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Goxhill – J type hangar from the perimeter track. This base proved unsuitable as a bomber station as the approach over Hull had over 80 barrage balloons above it. The USAAF arrived in June 1942 and used Goxhill to train their fighter pilots to operate in European conditions. Losses were enormous as pilots got to grips with our weather, with as many as three crashes per day. Pic: Al High

Construction started on Goxhill, which lies 5 miles east of Barton-upon-Humber, in October 1940, the station being opened 26 June 1941.

Although built for Bomber Command, the runways were shorter than their later counterparts and unlike some contemporary stations, they were never lengthened. The technical site was originally equipped with three hangars, two T2s and a single ‘J’ Type. Later, four blister hangars were added. Communal and accommodation sites were to the south-east spread over eight sub0sites – excluding wireless & telegraphy, station sick quarters and sewage, which were to the north – for a total of 1,709 personnel of all ranks. It was surrounded by a number of local defence points.

Originally opening under 1 Group, this was to be short-lived with only No.1 Towed Target Flight resident for three months (October-December) in 1941. The station was transferred to 12 Group, being used by the Kirton and Lindsey-based 616 Squadron Spitfires, one of the Royal Auxiliary Air Force squadrons. Between May and June 1942, Goxhil was used by 15 ((P)AFU) – Advanced Flying Units (Pilots).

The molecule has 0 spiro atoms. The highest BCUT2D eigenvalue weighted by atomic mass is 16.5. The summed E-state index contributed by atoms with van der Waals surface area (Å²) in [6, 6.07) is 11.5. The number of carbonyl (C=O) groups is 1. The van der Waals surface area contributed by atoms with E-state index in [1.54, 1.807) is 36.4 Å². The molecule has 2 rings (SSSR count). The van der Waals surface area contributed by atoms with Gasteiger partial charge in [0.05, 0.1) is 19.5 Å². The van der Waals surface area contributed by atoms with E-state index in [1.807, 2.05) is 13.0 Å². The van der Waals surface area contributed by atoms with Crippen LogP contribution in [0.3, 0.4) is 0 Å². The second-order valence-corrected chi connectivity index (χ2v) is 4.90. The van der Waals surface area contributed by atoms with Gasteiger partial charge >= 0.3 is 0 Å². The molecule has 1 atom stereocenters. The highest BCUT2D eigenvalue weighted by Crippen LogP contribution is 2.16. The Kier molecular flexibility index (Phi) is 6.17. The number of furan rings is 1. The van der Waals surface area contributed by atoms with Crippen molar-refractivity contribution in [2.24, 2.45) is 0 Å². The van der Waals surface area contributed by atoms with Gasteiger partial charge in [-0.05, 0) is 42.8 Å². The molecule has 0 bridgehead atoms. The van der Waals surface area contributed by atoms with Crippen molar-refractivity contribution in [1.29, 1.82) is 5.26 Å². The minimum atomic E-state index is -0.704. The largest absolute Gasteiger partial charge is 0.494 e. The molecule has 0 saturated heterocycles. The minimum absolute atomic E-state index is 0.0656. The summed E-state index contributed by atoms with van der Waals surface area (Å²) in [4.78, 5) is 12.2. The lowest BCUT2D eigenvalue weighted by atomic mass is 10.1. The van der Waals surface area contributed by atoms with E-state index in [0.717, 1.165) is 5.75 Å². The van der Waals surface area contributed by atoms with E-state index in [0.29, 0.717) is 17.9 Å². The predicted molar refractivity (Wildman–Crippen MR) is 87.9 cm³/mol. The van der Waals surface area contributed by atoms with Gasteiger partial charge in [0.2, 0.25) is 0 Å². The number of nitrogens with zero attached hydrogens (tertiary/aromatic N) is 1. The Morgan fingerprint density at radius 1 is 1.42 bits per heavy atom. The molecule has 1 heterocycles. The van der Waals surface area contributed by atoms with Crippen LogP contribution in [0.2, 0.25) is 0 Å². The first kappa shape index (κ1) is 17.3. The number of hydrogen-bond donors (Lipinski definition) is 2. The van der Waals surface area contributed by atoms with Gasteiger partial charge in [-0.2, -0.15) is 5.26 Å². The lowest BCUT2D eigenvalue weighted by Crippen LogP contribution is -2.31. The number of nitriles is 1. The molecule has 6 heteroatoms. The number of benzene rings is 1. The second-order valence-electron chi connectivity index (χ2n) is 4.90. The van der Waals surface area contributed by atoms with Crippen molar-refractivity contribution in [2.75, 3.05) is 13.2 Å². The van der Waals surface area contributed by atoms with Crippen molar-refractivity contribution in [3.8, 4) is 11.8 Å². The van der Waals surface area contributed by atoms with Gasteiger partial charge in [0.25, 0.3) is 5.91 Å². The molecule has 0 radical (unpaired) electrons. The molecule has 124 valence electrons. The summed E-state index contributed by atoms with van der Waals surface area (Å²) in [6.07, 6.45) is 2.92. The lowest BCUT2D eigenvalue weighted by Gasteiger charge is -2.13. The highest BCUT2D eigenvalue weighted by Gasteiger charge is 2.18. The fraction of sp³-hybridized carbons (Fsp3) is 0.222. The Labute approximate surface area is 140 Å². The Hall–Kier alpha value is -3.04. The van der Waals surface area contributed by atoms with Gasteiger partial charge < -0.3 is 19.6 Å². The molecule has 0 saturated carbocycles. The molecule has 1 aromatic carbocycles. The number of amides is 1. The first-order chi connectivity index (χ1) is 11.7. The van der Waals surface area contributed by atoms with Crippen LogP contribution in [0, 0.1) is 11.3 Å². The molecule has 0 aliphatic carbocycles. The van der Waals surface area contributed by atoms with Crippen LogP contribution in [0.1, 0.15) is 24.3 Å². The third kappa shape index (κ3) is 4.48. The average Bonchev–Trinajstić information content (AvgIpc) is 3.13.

In June 1942, the airfield was transferred to the US 8th Army Air Force, becoming Station 345. Reputedly, the Americans were confused by local pronunciation of ‘Goxhill’ and it was nicknamed ‘Goats Hill’.

Other American touches included the naming of the dispersal sites after well-known hotels, for example Site No.3 was Ritz, Site No.5 was Dorchester and Site No.9 was Berkley. The role of Goxhill was to acclimatise American aircrews to the European Theatre of Operations and consequently saw many unit movements.

The airfield was transferred back to the RAF in January 1945. It was used by a succession of maintenance units, the last being 92 MU for explosive storage until 1953. The site was disposed of in 1962, although the hangars were retained by the Ministry of Supply and used for storing ‘Green Goddess’ fire engines.

Today, the hangars and technical site buildings are used for storage and light industry. The airfield is now home to ‘Goatshill Fishery’ whose ponds are located on the former runways.


USAF Memorial at Goxhill. (Pic: Susan Simpson)

A memorial stands at the north-west corner, alongside which is a Northern Lincolnshire Aviation Heritage information board.


Map: Goxhill Airfield